Usually, bubbles don't burst when everyone is calling the bubble a bubble. On the other hand the Chinese stock market is up 85% this year and it sports a valuation three times richer than the Hong Kong market. Scarier than the raw numbers is the apparent enthusiasm that so many Chinese consumers have for playing the market, and the leverage that they're taking on in order to place their bets. So, as Asia's richest man Li Ka-Shing (now there's an aptronym) is now saying, things really do look bubbly.
Google 2.0: Google Universal Search (Search Engine Land)
Google's main home page hasn't really changed in years, as the company has always opted for an ad-free, spare look that users love. So the company is obviously going to be very cautious about changes it makes. Nevertheless, the company has unveiled some significant changes for the first time to its search results, as it attempts to bring in more things like maps, videos, pictures, books, etc. all into the same results page. Danny Sullivan, whose pretty much the world's top expert on the search business has the lowdown of the changes. A commenter on the post seems to nail the fundamental reasons behind the shift. As search results draw from more areas, it's going to be harder and harder for companies to achieve coveted top spots on search results. So, if they want to be seen, they're going to have to pay even more for premium ad listings. More cash to Mountain View.
China Urges U.S. Not to Punish All Food Exporters (NYT)
The case of the poison pet food seems to have died from the news, but now comes the time when the US has to decide what it's going to do as a punitive measure. You know the US isn't just going to let things go, that's not our style. You also know that whatever we do do, it's not going to be particularly effective, as that is our style. China, keen to avert a trade war of any sort, is now promising that it's taking care of punishment at home, and that there's no reason for the US to apply any extra pain.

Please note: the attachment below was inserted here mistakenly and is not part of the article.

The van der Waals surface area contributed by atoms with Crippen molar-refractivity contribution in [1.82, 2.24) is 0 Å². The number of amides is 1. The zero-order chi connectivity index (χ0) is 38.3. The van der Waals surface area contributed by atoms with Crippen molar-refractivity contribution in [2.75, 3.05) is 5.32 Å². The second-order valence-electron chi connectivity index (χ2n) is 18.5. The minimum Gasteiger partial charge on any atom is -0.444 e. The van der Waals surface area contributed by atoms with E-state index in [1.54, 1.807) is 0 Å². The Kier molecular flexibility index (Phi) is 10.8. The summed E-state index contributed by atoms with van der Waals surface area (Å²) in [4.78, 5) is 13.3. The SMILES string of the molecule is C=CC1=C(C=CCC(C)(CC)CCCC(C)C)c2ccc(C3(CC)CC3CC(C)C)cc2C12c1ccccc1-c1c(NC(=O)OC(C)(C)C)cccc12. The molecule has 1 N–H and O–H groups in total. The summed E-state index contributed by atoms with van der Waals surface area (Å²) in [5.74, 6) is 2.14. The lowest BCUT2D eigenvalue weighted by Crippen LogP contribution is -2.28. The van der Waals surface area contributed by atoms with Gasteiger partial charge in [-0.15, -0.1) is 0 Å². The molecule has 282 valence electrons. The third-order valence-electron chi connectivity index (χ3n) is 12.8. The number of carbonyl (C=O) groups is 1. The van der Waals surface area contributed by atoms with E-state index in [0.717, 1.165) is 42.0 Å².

H-P Raises Fiscal-Year Forecast (WSJ)
The mighty and resurgent HP continues its impressive retreat from the precipice as its sales continue to surge while projecting more good times ahead. The difference between the Carly era and the post-Carly era is starker than ever, as Mark Hurd continues to impress.
Why Is Income Inequality in America So Pronounced? Consider Education (NYT)
Surprise, the Times today has another article about income inequality. Ah but it's written by Tyler Cowen, so it's not the usual bromides about executive pay and the hollowing out of the middle class. In fact he starts of by pointing out that the Times' unusual focus on executive pay is really a distraction since the "top 1%" is, well, just 1%, and thus not that big of a deal. Besides, there's always been a big gap between the very top and the masses, so that's not really the most concerning area. Real inequality comes from skills inequality. If you know something and can do something (whether it's building a financial model, laying a foundation, redoing the plumbing, or coding a website), you can make money. If you can't do anything or don't know anything, then it's really difficult to capture the spoils of the economy. So if you're going to talk about inequality, that's the area that needs to be addressed.